• Each state must have a “Office of Coordinator for Education of Homeless Children and Youths” who will oversee data collection, and activities for the homeless children in their state. This office is also to disperse funding to local agencies for the education of homeless children.
  • In 1994 it was added that all homeless preschool children have the right to a free preschool program.
  • Also in 1994 the school systems were to begin working with the housing authorities on these issues.
The No Child Left Behind Act directly affected the McKinney-Vento Act in the following ways:
  • The definition of “homeless” was changed to take in children living with family members other than their parents or legal guardians. This also takes in those children that have had a loss of their housing, financial hard times, or other similar reasons.
  • Homeless children are not to be segregated in anyway from other children in school.
  • The schools have to provide transportation for the children no matter where they are coming from.
  • If there arises a conflict about what school a child should go to, the parent chooses and the child attends that school until the conflict is resolved.
  • Children should be placed where their needs are best met. They should be kept in their school of origin unless it is against the will of the parents.

The struggles of the homeless child are many. They deal with lack of nutrition, living conditions that can be sub-standard, lack of health care, transient living, and emotional stress. These issues away from school can cause struggles in their education. None of these obstacles is to big to overcome (educationally speaking) but the key is having the people in charge of our education system know the intricate details of what the children go through so that they are better able to get the resources together to help the children on an individual basis.

Remediation and What Schools Offer

Remediation by definition is the process in which you correct a fault or a deficiency. In education this term is commonly used in respect to learning disabilities. This is not to say that it only applies to those with big name disabilities but it even applies to the student that struggles in reading and needs extra help. No matter the severity of the need, remediation may help the student succeed.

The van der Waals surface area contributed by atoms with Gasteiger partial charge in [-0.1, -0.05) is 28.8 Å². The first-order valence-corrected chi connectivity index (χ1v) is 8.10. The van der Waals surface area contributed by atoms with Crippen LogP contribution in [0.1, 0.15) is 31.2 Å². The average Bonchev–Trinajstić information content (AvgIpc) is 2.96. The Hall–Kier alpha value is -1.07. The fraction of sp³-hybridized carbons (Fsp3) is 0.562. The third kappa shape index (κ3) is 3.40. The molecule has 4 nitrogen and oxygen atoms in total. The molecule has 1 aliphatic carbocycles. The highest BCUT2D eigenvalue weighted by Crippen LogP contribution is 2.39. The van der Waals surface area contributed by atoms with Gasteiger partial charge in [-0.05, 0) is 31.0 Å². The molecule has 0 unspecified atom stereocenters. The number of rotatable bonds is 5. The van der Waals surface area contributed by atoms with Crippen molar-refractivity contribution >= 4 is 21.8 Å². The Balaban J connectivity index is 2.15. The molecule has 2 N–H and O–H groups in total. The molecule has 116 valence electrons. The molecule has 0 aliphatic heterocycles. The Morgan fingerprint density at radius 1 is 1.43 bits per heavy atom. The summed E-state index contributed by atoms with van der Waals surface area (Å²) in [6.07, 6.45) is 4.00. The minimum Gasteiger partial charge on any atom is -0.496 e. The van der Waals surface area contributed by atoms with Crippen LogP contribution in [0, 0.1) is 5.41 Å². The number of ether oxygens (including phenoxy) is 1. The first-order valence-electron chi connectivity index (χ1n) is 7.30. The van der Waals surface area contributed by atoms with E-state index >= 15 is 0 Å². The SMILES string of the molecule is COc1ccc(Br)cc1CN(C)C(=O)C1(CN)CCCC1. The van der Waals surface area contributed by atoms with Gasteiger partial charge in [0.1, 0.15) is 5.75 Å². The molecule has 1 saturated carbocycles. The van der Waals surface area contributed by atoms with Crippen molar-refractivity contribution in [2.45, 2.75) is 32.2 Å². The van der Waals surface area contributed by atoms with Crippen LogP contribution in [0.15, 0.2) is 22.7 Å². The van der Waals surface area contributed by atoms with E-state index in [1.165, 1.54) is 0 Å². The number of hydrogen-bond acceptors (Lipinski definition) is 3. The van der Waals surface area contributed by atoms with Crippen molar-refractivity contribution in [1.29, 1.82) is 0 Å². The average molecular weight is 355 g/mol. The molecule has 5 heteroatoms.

States really hold all the control on what remedial coursework is offered to students. With the No Child Left Behind Act many states are taking a closer look at their remedial programs and what is offered in an attempt to help students resolve issues that they have in learning. In some schools these attempts are only made for those with reading problems while in other schools they offer remedial help for students struggling in a variety of subjects.
When it comes to remediation at the two year college or four year college time things are controversial. The proponents see the benefits of giving these students a second chance at being ready for college coursework while naysayers believe that this is “double dipping” as far as the funding for such programs.
Statistics show that 45% of those students that took two or more remedial courses graduated with at least an associates degree. Oddly, even with these statistics those students that received federal aid for college were limited to 4% allotted for remedial courses. As a side note, statistics show that those students that were given more challenging college prep coursework in high school were more likely to do better college regardless of their grades in high school.

Progressive Education

Progressive education holds it’s roots in the belief that students learn best though real-life activities. The educators that subscribe to this form of education say they go off of the most recent and best scientific theories of education and learning. These educators believe that students learn best by a process like John Dewey’s model of learning which includes:

  1. Realize the problem
  2. Define the problem
  3. Give ideas on how to solve the problem
  4. Come up with the consequences that may occur based on one’s own experience in the past
  5. Put the most likely solution to the test

Basically you could say that progressive education is “learning by doing”. That is a slogan often used by educators in this philosophy.

This method began in the late 19th century. The No Child Left Behind funding act has viewed this philosophy and alternative educational method compared to the test-oriented instruction.

Some of the things that progressive education programs may have in common are:

  • Learning by doing or hands on learning (experiential learning)
  • The curriculum is based on units with themes
  • Focus is on problem solving and critical thinking
  • Promotes teen work and social skills
  • Prefers real understanding and ability to apply skills rather than rote knowledge
  • Provides collaborative learning and cooperative learning projects
  • Teaches social responsibility and democracy
  • Uses the community in everyday curriculum
  • May use text books but prefers a wide variety of learning resources
  • Teaches that learning is a life long journey
  • Focuses on the social skills of students
  • Assessments consist of looking at a student’s projects and actions

Between 1919 and 1955 the Progressive Education Association was founded by Stanwood Cobb and others. The founders did a lot of research during the years of the Great Depression that compared students of this method to those of conventional schools. What was found was that at the college level the students from the progressive method did just as well if not better than their peers from conventional education. The study also found that the more conventional schools strayed from the traditional education methods the better the students did overall.